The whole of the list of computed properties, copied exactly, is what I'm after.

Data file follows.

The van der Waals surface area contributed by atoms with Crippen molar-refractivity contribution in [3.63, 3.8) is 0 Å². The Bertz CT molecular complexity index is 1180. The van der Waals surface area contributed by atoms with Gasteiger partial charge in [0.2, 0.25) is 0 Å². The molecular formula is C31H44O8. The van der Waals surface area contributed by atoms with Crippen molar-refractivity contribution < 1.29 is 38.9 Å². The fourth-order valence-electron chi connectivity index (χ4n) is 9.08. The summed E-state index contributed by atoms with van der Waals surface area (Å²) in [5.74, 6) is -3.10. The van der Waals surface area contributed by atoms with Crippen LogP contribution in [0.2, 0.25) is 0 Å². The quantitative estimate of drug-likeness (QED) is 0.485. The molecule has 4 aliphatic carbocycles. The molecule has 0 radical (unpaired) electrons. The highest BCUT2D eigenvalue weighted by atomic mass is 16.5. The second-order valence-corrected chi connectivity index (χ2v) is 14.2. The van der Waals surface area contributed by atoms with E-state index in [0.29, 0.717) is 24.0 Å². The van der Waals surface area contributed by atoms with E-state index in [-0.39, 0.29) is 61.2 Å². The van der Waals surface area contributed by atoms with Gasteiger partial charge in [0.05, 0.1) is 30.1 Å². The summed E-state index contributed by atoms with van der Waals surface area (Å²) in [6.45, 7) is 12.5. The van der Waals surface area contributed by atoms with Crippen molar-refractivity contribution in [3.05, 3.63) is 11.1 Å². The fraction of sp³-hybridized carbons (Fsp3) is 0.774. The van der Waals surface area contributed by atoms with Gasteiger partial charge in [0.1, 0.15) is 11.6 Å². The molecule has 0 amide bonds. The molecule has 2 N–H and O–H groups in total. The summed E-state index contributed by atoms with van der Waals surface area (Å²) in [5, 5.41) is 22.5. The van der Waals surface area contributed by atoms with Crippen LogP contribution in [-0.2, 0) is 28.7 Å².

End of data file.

The van der Waals surface area contributed by atoms with Crippen molar-refractivity contribution in [3.63, 3.8) is 0 Å². The Bertz CT molecular complexity index is 1180. The van der Waals surface area contributed by atoms with Gasteiger partial charge in [0.2, 0.25) is 0 Å². The molecular formula is C31H44O8. The van der Waals surface area contributed by atoms with Crippen molar-refractivity contribution < 1.29 is 38.9 Å². The fourth-order valence-electron chi connectivity index (χ4n) is 9.08. The summed E-state index contributed by atoms with van der Waals surface area (Å²) in [5.74, 6) is -3.10. The van der Waals surface area contributed by atoms with Crippen LogP contribution in [0.2, 0.25) is 0 Å². The quantitative estimate of drug-likeness (QED) is 0.485. The molecule has 4 aliphatic carbocycles. The molecule has 0 radical (unpaired) electrons. The highest BCUT2D eigenvalue weighted by atomic mass is 16.5. The second-order valence-corrected chi connectivity index (χ2v) is 14.2. The van der Waals surface area contributed by atoms with E-state index in [0.29, 0.717) is 24.0 Å². The van der Waals surface area contributed by atoms with E-state index in [-0.39, 0.29) is 61.2 Å². The van der Waals surface area contributed by atoms with Gasteiger partial charge in [0.05, 0.1) is 30.1 Å². The summed E-state index contributed by atoms with van der Waals surface area (Å²) in [6.45, 7) is 12.5. The van der Waals surface area contributed by atoms with Crippen molar-refractivity contribution in [3.05, 3.63) is 11.1 Å². The fraction of sp³-hybridized carbons (Fsp3) is 0.774. The van der Waals surface area contributed by atoms with Gasteiger partial charge in [0.1, 0.15) is 11.6 Å². The molecule has 0 amide bonds. The molecule has 2 N–H and O–H groups in total. The summed E-state index contributed by atoms with van der Waals surface area (Å²) in [5, 5.41) is 22.5. The van der Waals surface area contributed by atoms with Crippen LogP contribution in [-0.2, 0) is 28.7 Å².